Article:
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Volume 37, Number 6, December 2004

Emergence of G9 serotype rotavirus as a major cause of infectious gastroenteritis in southern Taiwan


Yuk-Lan Sung, Yung-Feng Huang, Chun-Fong Huang, Kow-Tong Chen, Hour-Young Chen, Guan-Hsien Lee, Bao-Ren Nong, Chun-Sheng Lin, Chin-Ming Chuang, Feng-Chuan Liu, Chi-Shan Chen, Chun-Chin Lin, Kai-Sheng Hsieh, Yung-Ching Liu
Department of Pediatrics, Kaohsiung Veterans General Hospital, Kaohsiung; Divisions of Surveillance and Investigation, and Laboratory Research and Development, Center for Disease Control, Department of Health, Taipei; and Laboratory of Microbiology and Department of Infectious Disease, Kaohsiung Veterans General Hospital, Kaohsiung, Taiwan, ROC

Received: June 27, 2003    Revised: April 7, 2004    Accepted: May 19, 2004   

 

Corresponding author:

Dr. Yung-Feng Huang, Department of Pediatrics, Kaohsiung Veterans General Hospital, 386, Ta-Chung 1st Road, Kaohsiung, Taiwan, ROC. E-mail: yfhuang@ms2.hinet.net This e-mail address is being protected from spam bots, you need JavaScript enabled to view it

 



 

Methods:

Infectious gastroenteritis is a common illness in children. This study investigated the etiology and clinical manifestations of hospitalized children with symptoms of infectious gastroenteritis in southern Taiwan. We studied 467 consecutive patients with infectious gastroenteritis aged from 2 days to 10 years hospitalized from April 2001 to March 2002. Rotavirus was the most common etiology (57%) of infectious gastroenteritis in these patients. Bacterial infection was noted in 57 cases (12%). Rotavirus was found in 92% of nosocomial infectious gastroenteritis (p<0.001). Bloody stool was a presentation of bacterial infection in 74% of cases and rotavirus gastroenteritis in 8% of cases (p<0.001). The G serotype of rotavirus was identified in 87 patients. Serotype G1 was the most common (51%), followed by G9 (31%). The emergence of serotype G9 strains in rotavirus infection has not been previously reported from Taiwan. Incorporation of G9 rotavirus into vaccines should be considered.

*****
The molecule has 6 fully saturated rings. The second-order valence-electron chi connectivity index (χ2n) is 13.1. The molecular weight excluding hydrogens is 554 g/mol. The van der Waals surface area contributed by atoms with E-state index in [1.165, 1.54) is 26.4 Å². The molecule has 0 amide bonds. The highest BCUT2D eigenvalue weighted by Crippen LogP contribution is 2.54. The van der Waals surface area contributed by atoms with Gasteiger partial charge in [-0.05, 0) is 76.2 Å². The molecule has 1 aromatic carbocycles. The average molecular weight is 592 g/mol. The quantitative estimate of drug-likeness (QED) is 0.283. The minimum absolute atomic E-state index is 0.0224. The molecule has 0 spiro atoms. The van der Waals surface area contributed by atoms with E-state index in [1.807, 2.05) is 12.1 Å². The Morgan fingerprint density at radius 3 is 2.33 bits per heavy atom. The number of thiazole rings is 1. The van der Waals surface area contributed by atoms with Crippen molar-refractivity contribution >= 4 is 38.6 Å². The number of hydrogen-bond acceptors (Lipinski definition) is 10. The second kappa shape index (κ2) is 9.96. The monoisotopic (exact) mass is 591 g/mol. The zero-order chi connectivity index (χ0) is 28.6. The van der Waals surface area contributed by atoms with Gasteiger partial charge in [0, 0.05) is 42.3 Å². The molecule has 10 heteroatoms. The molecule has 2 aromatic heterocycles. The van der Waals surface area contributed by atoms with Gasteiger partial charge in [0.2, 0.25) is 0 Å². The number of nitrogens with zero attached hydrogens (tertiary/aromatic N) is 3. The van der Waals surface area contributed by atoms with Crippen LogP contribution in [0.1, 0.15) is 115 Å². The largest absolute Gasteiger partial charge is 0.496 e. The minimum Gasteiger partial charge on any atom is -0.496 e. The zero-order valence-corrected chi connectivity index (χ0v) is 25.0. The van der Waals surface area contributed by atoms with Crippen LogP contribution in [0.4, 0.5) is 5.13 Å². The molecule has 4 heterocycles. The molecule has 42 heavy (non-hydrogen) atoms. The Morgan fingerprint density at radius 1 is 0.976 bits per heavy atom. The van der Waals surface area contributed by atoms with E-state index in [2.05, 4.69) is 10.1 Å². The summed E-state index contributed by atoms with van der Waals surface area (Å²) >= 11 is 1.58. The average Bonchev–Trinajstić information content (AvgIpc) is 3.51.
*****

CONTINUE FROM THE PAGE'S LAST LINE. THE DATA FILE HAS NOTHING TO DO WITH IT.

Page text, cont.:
Key words:

Gastroenteritis, rotavirus, serotyping



 



 

J Microbiol Immunol Infect 2004;37:322-326.